On ordering of splits and Gray code
(a new trick and its long history)

Jan Klaschka

Institute of Computer Science, Academy of Sciences
Pod Vodárenskou věžı 2, 182 07 Prague 8, Czech Republic

In COMPSTAT'98 article [4], Klaschka and Mola dealt with an economical way of calculating, in the tree-based methods, all the $2^{n-1}-1$ values of splitting criterion for the splits based on an $n$-valued categorical variable. We proposed a specific ordering of splits suitable for recalculating one value from another.

The core of the paper was a combinatorial idea: The $(n-1)$-tuples of $0$'s and $1$'s coding the splits can be ordered in a sequence so that any two successive elements differ in exactly one position.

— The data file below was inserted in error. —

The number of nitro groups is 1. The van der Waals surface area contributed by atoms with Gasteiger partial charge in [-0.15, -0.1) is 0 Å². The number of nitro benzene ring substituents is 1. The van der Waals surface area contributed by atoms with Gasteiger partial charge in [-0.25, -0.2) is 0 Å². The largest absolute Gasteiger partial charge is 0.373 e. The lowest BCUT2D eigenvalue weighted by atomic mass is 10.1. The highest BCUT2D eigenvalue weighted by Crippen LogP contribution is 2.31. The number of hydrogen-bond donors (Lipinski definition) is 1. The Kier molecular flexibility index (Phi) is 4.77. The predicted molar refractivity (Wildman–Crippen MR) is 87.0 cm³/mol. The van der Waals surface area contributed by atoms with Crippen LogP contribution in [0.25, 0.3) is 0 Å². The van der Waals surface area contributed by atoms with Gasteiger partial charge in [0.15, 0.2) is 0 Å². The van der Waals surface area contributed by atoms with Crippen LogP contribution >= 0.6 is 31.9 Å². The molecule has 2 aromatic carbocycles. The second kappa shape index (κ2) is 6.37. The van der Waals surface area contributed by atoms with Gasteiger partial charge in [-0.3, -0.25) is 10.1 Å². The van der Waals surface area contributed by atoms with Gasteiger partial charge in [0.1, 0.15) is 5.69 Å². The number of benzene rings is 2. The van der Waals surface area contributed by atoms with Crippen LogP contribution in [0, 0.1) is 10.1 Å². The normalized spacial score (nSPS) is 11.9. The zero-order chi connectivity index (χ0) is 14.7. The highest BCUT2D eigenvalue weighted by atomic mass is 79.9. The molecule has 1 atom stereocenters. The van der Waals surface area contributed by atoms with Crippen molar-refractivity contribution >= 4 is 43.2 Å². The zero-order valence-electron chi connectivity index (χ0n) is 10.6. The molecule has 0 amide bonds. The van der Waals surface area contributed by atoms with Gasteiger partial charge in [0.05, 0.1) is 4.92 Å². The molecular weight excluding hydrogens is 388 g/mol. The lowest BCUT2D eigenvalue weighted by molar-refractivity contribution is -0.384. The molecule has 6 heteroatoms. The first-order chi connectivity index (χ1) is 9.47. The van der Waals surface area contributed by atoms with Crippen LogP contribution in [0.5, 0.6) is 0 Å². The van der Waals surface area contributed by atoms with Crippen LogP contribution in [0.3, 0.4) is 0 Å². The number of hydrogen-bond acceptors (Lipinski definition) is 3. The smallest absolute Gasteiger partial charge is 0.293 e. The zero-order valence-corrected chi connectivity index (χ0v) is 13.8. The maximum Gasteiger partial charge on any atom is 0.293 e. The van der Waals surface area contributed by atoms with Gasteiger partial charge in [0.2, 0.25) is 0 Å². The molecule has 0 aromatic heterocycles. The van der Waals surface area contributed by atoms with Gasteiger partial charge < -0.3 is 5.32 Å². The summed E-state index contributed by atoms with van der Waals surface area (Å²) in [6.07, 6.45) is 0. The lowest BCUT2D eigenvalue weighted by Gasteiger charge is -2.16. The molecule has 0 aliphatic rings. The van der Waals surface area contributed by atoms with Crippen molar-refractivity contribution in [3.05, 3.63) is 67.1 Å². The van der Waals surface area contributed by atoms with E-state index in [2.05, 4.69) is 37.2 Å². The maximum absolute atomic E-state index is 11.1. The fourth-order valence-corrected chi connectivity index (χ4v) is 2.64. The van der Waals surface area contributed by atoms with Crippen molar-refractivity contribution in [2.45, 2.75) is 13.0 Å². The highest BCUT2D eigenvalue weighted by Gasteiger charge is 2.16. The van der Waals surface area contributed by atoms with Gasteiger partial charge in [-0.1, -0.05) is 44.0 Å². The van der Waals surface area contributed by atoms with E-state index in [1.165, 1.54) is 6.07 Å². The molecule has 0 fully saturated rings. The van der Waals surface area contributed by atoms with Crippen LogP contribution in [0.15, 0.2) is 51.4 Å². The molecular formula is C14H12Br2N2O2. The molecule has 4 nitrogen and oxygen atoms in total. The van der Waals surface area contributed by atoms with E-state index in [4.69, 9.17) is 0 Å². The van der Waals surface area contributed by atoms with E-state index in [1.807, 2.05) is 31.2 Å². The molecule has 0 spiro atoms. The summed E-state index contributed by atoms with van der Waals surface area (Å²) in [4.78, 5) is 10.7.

Only later I learned that the same combinatorial idea had already been utilized as early as in the sixties in the all possible subsets regression, see [1], [6].

Moreover, even in the sixties the idea was not quite novel: It was an independent reinvention of so called Gray code, for which Frank Gray took out a patent in 1953 (see [2], [5]).

Gray code seems to possess a high potential of being repeatedly reinvented. By the way, Gray was not the first to invent it: According to [3], it was used by Emile Baudot's telegraph, awarded a gold medal at the Universal Exposition in Paris in 1878.